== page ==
Rosacea is a dermatologic condition that affects the mid-facial region; nose, cheeks, forehead, chin and glabellas. More than half of all patients with rosacea develop ocular rosacea at some point in time. Ocular rosacea is inflammation of the eye that results from rosacea. Sometimes ocular rosacea develops without any other skin symptoms.
This health condition is most frequent in patients between the ages of 30 and 60, especially if they have fair skin and light hair and eye color. People with rosacea should have their eyes checked by an eye doctor as in many cases they fail to recognize ocular rosacea symptoms.
Symptoms of ocular rosacea
Signs and symptoms of ocular rosacea can sometimes precede skin symptoms, develop at the same time, or develop later. In almost 20 percent of all cases, ocular rosacea develops on its own. Usually, patients with ocular rosacea are more dehydrated than normal or than facial rosacea patients.
This causes various unpleasant symptoms such as burning or stinging of the eyes or sensitivity to light, visible broken capillaries on the eyelid, persistent conjunctivitis and redness around the eyes. Although the manifestations of rosacea are usually non-specific, and usually mistaken for seasonal allergies, patients should seek medical help if they feel dry eyes or eyes which feel sandy or invaded by a foreign body, inflamed or dry/flaking eyelids, eyelash loss, inflammation of the eye-whites, and inflammation of the iris or visual dysfunction.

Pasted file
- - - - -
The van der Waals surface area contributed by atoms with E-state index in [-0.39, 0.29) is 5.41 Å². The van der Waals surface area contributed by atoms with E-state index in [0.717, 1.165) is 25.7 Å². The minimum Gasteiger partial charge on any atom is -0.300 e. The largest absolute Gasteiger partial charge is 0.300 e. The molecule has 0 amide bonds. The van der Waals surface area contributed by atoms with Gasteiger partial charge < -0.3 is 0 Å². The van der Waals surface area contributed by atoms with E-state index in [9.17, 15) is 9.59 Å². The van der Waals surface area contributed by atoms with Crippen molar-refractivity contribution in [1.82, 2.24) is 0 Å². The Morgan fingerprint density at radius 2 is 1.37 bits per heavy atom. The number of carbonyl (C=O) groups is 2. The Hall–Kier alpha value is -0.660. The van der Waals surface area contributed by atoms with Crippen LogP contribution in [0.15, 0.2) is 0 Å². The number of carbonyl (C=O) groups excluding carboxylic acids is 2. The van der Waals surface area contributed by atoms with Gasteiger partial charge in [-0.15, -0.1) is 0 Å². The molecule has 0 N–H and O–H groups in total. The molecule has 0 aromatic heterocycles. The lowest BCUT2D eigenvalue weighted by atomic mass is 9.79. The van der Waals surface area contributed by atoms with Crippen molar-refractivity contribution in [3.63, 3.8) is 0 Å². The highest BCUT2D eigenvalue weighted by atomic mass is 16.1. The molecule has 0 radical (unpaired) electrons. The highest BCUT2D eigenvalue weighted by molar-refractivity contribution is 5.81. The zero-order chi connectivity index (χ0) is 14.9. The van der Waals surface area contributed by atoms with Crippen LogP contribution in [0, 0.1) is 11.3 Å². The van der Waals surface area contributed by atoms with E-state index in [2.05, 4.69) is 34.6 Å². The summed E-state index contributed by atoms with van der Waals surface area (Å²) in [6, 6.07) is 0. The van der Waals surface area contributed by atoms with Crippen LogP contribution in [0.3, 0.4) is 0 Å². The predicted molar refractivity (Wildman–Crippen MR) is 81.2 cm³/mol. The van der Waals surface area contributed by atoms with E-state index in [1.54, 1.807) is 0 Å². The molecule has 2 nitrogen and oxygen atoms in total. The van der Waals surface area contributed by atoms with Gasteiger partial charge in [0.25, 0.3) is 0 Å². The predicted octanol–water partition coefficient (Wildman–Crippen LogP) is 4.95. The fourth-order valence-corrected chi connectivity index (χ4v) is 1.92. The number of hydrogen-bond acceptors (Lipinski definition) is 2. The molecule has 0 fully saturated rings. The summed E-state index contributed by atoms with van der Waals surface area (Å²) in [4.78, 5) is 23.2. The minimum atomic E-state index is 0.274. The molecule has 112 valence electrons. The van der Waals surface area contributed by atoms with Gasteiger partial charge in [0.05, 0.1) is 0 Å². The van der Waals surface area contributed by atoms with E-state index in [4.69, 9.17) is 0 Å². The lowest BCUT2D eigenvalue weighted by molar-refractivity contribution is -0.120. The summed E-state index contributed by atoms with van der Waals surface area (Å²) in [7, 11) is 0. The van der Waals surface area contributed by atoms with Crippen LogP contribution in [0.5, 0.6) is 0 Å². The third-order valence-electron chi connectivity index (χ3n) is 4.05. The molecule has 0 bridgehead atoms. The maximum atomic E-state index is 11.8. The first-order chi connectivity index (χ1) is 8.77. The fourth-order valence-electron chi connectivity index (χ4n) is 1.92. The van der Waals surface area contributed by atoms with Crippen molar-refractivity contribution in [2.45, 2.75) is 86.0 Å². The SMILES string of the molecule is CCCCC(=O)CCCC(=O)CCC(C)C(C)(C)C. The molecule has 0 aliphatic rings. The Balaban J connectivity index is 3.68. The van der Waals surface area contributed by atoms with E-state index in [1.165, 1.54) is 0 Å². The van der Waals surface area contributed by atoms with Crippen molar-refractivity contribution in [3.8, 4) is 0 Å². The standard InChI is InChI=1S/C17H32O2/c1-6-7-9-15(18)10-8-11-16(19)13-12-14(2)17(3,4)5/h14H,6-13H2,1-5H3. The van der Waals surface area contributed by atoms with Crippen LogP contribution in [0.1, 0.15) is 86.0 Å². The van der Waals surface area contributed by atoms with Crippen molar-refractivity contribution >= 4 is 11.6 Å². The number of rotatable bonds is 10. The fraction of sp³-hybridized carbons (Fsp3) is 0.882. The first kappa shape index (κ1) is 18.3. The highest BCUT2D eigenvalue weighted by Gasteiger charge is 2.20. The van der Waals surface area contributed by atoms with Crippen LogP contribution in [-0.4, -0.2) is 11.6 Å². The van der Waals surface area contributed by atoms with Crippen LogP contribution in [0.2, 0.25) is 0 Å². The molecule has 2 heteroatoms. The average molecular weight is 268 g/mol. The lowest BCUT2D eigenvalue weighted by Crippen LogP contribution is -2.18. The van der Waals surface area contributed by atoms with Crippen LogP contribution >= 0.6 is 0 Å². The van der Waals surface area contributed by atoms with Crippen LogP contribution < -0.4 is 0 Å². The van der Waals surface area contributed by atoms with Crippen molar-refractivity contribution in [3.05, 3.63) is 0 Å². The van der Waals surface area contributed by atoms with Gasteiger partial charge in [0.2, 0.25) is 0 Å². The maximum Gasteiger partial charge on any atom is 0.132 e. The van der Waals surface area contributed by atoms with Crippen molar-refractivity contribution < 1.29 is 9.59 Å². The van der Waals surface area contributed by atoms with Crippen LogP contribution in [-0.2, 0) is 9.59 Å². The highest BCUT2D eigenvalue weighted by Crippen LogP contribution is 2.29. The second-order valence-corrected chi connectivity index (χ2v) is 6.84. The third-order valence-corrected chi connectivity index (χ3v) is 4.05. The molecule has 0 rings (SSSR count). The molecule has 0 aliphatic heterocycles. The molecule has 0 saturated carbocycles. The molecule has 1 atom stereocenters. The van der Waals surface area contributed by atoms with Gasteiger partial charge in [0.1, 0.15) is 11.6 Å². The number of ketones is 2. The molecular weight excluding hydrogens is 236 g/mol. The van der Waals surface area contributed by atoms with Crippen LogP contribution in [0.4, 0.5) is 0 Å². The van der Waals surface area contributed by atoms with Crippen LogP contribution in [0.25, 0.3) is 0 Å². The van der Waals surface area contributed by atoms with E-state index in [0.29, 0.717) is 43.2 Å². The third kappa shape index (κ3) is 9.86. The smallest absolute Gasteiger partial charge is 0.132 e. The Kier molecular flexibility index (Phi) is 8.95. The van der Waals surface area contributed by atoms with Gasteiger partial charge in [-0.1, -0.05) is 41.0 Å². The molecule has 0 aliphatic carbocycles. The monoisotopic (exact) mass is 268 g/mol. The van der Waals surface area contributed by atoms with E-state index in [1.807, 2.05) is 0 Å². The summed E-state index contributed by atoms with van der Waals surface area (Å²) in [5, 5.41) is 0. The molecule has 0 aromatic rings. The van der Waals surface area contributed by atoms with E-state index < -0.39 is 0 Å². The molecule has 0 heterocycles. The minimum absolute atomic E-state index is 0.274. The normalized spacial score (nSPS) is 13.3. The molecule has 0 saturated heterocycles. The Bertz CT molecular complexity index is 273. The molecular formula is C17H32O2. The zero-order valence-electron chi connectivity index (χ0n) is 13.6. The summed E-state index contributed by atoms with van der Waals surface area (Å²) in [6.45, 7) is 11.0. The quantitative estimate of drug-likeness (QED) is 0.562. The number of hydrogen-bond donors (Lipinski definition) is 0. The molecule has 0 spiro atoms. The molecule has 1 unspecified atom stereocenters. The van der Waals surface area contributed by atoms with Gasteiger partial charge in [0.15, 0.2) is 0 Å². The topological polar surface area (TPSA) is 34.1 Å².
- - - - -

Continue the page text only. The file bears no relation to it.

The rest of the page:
Causes of ocular rosacea
Scientists are not really sure about what exactly causes ocular rosacea. Most probably, this condition develops as a result of numerous factors, especially hereditary and environmental ones. Normally, factors known to aggravate rosacea can make the ocular rosacea worse, as well. These factors include: eating spicy foods, drinking alcohol, being at extreme cold or heat, being in sunlight, vigorous exercise, high levels of stress, enjoying hot baths or being at steam rooms or saunas, taking corticosteroids, or certain medications, namely blood pressure medications.
In some cases, ocular rosacea may be caused by anti-wrinkle creams or make-up. Anti-wrinkle creams may contain extremely harsh and aggressive compounds that may cause the inflammation to the eye and eyelids. Ocular rosacea resulting from make-up often occurs because of the bacterial growth from the make-up applicator.
Treatment of ocular rosacea
There is no known cure for ocular rosacea but the aim of successful therapy is to manage the symptoms of the condition. Therapy usually involves prescribed oral antibiotics, the temporary use of oral corticosteroids to reduce inflammation and frequent use of artificial tears.